ICIS launches Recession Watch web page

Author: Joseph Chang and Will Beacham


Since the global financial crisis of 2008-2009, worldwide economies have had one of their longest periods of expansion. However, macro risks are rising on multiple fronts. Here we track key leading economic indicators, including those specific to the chemicals sector, to alert you to important shifts in trends that could lead to the next recession.

See views from our wide bench of ICIS chemical market experts, from John Richardson, Nigel Davis, Will Beacham, Joseph Chang, Al Greenwood and more. Plus Paul Hodges, chairman of International eChem, weighs in.

Click here to view the latest data, stories and content on Recession Watch


The manufacturing PMIs (Purchasing Managers’ Indexes) are a key leading indicator of manufacturing activity. Here we track the key regions of the US, Eurozone and China. Any reading over 50 indicates expansion, while under 50 indicates contraction.

Europe is showing profound weakness, with a March reading of 47.5 - the lowest level since April 2013. China has rebounded to 50.8, now in expansion territory after two months in contraction. The US is still at healthy levels with a higher PMI of 55.3.

Global and regional IPEX data are available here.

The ICIS Petrochemical Index methodology is available here.

The ICIS Petrochemical index tracks the movement of 12 major petrochemicals and polymers: ethylene, propylene, butadiene, benzene, toluene, paraxylene (PX), polyethylene (PE), polypropylene (PP), styrene, polystyrene (PS), methanol and polyvinyl chloride (PVC) with the regional indexes weighted by capacity.

The Global IPEX edged higher in March as oil price rises in February fed through into contract prices for olefins and aromatics in northwest Europe. The Northwest Europe IPEX was up 2.81% as a result while the indexes in other regions marked time.

The ITC storage terminal fire in the US in mid March had a major impact on aromatics prices, toluene particularly, with some knock-on effect in Europe.

Price increases in March were driven by:

• Fire at a major terminal in Deer Park, Texas, disrupted aromatics markets and other product markets later due to Houston Ship Channel congestion

• Northwest Europe benzene prices up largely on higher crude prices and re-stocking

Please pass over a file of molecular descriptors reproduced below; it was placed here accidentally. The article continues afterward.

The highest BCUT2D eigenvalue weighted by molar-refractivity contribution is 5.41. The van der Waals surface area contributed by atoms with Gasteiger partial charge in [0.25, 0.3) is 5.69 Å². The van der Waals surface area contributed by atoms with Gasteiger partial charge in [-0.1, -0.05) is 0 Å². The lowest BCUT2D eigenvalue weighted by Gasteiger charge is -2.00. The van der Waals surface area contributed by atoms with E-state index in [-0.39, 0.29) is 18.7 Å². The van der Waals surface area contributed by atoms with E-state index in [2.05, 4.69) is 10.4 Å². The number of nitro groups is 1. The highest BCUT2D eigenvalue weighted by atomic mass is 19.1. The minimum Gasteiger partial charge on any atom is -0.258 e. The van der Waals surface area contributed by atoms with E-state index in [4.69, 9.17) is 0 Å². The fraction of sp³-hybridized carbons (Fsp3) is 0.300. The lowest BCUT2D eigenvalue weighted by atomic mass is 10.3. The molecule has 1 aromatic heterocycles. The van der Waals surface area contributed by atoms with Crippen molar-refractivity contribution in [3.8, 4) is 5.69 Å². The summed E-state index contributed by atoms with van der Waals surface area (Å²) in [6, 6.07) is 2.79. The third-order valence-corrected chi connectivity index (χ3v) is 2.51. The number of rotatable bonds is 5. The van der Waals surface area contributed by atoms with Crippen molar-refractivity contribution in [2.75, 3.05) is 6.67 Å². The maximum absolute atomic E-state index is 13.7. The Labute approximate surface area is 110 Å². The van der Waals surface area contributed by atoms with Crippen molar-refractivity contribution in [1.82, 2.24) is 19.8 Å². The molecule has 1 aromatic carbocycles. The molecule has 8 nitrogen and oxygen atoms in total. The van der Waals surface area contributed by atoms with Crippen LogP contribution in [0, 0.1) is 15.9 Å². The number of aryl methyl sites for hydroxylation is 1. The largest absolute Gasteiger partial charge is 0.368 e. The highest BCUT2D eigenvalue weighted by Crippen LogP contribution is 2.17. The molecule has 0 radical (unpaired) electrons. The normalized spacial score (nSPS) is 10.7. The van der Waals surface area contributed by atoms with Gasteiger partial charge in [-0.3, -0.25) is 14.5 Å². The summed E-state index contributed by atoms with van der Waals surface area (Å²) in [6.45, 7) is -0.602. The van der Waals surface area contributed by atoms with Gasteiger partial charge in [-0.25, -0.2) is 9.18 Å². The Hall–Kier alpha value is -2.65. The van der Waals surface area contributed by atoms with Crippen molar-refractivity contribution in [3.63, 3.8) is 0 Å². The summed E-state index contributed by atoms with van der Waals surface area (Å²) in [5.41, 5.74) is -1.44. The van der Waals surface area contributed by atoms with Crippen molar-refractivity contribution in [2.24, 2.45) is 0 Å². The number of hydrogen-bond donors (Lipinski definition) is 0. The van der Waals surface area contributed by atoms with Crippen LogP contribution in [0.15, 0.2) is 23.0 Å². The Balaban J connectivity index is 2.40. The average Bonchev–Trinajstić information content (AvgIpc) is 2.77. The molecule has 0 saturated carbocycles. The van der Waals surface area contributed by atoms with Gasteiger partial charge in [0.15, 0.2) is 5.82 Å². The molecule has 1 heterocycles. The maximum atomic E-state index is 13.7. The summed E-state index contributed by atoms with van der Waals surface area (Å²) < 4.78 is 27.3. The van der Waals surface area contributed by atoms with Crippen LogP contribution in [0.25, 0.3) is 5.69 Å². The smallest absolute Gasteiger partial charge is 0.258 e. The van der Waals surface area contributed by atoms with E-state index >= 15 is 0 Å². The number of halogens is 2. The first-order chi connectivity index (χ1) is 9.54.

Price decreases in March were driven by:

• Northeast Asia down on ample supply

• US ethylene down on lower ethane and butane prices

• US propylene down on supply length. Strong production from crackers processing heavier natural gas liquids (NGLs)


The American Chemistry Council’s (ACC) Chemical Activity Barometer (CAB) is a leading macroeconomic indicator to highlight the peaks and troughs in the overall US economy and illuminate potential trends in market sectors outside of chemistry. The barometer is a critical tool for evaluating the direction of the US economy.

The CAB rose 0.1% in March on a three-month moving average basis, the first gain in five months. On a year-over-year basis, the CAB was down 0.3%.

“The CAB continues to indicate gains in US commercial and industrial activity through mid-2019, but at a markedly slower rate of growth, as measured by year-earlier comparisons,” said Kevin Swift, chief economist at ACC.


International eChem’s Volume Proxy is a leading indicator tracking changes in chemical and polymer spot prices to anticipate volume trends. While most chemicals trade is conducted on a contract basis, changes in overall demand have a leveraged impact on spot demand, and thus spot prices.

Companies should have been rebuilding stock after end-year destocking - especially given that the oil price has risen by nearly a third since its year-end lows,” said Paul Hodges, chairman of International eChem. Stock-building should also have been supported in Europe by the prospect of 2019 being a major year for maintenance shutdowns and Brexit. Yet in reality, the outcome has disappointed, confirming our sense of significant weakness in downstream industries.